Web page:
|District of Casablanca|
|• Total||37.5 km2 (14.5 sq mi)|
|Time zone||WET (UTC+0)|
|• Summer (DST)||WEST (UTC+1)|
Anfa (Berber: Anfa; Arabic: أنفا) was the ancient name of Casablanca city and now is a district of Casablanca, in the Grand Casablanca region of Morocco and oldest part of the city. The district covers an area of 37.5 square kilometres (14.5 square miles) and as of 2004 had 492,787 inhabitants.
Anfa was originally built and settled by the Berbers in the Middle Ages. Anfa is a Berber name which means "the top". The area became a small independent kingdom ruled by Barghawata from 744 CE until it was conquered by the Almoravids in 1068.
From the 14th century, under the Marinids, Anfa rose in importance as a port. In the early 15th century, the town became an independent state once again. It also became a safe harbour for pirates, which led to it being targeted by the Portuguese, who destroyed the town in 1468. It was used by the Portuguese, who called it Anafé, as a military fortress from 1515.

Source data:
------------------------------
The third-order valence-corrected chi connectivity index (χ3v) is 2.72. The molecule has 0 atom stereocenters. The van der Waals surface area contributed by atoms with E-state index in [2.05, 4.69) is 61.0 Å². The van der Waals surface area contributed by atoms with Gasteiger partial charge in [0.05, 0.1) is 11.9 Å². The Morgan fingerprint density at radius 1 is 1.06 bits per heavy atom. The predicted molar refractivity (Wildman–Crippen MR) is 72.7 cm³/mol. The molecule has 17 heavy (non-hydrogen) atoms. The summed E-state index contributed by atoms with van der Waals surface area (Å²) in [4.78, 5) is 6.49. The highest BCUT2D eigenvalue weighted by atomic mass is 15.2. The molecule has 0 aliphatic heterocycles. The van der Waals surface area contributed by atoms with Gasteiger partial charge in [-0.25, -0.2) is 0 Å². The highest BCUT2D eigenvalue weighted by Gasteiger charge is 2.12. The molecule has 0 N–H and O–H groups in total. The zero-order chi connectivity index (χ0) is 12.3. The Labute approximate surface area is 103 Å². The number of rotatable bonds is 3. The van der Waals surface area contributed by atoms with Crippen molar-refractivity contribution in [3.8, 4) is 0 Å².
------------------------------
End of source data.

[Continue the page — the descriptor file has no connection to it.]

Anfa is today to the west of central Casablanca, and was the name of one of the city's two airports before being closed in 2007. The region around Casablanca is named Casa-Anfa. The neighborhood of Anfa is the most upper-class and westernized in the city.
The district is divided into three arrondissements:
- "La Préfecture de Casablanca (in French)". Casablanca.ma. Retrieved 28 August 2010.